Swimming New Zealand has announced the retirement of 23-year-old Matthew Hutchins, a freestyle specialist who represented his home nation at the 2016 Olympic Games.
“Today I have chosen to walk away from competitive swimming,” Hutchins’ statement reads, according to Swimming New Zealand. “Swimming has been the major part of my life since I was 13 years old and the idea that it will no longer take up every part of my life is new to me.”
Hutchins holds national and age group records in New Zealand, representing the Wharenui Swim Club in Christchurch, At the most recent NZ Open Championships last year, Hutchins won 4 individual titles across the 1500m, 800m, 400m freestyle and 200m freestyle (tie).
In the United States, Hutchins swam for the University of Wisconsin, earning All-America honors multiple times over. At his final NCAA Championships in 2017, the Kiwi placed 5th in the 1650 freestyle in a new school record time of 14:31.19, while also placing 10th in the 500 free in 4:13.16 and 31st in the 200 free in 1:34.87.
Below is Hutchins’ personal statement, as provided by Swimming New Zealand:
“Today I have chosen to walk away from competitive swimming. Swimming has been the major part of my life since I was 13 years old and the idea that it will no longer take up every part of my life is new to me.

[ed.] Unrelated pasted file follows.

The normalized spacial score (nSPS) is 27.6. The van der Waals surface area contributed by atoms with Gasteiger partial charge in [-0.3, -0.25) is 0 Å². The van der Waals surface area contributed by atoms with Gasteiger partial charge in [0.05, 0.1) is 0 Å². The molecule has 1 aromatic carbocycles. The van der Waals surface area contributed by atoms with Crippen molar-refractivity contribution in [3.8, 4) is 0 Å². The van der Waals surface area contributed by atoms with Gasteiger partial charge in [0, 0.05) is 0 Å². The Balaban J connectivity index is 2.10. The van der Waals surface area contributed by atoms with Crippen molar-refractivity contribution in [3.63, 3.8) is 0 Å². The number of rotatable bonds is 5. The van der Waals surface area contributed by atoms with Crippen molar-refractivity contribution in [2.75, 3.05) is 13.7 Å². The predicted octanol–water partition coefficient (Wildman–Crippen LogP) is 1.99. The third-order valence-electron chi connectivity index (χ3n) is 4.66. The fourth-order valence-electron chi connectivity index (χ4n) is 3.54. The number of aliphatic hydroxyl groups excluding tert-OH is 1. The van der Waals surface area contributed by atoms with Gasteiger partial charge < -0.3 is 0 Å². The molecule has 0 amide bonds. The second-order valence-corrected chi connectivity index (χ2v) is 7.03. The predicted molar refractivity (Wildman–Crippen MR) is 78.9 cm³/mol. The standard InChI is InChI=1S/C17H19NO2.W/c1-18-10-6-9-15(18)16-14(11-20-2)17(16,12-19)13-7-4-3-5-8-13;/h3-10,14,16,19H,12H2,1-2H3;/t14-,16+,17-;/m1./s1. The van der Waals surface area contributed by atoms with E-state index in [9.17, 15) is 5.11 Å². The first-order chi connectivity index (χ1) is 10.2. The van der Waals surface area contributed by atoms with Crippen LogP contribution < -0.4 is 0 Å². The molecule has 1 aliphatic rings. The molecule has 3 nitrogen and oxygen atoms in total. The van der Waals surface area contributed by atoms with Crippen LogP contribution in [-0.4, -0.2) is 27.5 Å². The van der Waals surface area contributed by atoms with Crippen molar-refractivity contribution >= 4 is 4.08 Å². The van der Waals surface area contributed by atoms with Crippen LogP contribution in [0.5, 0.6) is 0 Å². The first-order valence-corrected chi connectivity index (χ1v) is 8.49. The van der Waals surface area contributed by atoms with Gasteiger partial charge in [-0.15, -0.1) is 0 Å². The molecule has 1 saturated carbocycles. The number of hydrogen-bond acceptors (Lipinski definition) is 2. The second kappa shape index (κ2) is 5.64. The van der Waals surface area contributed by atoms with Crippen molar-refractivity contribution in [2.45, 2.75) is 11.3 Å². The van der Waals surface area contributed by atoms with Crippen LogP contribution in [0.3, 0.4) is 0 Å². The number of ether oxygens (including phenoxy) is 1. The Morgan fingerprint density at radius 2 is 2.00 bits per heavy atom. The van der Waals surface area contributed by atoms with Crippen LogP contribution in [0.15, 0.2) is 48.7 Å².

However, it has reached a point where I no longer find the joy in the early mornings and the overall grind of training and competition.
Swimming has given me the chance to meet so many great people from coaches to teammates to parents to just general fans of the sport, and I am truly grateful for the impact they have all had on my life.
Swimming has given me the chance to do so many things I never thought I would growing up. I have represented my country at the highest level, travelled to amazing locations around the world, and have had the opportunity to live in one of the coolest cities and represent the best schools for the past 4 years.
I won’t lie and say that I have achieved everything I have wanted, or that I don’t believe I have anything physically left to give. I would have loved to continue to represent my country at the highest level, however, I know my heart and my mind are not in the sport to where I can truly keep giving the effort required to make it another four years.
Being a swimmer will always be a huge part of me, and the memories and friendships I have made will stay with me for a life time.”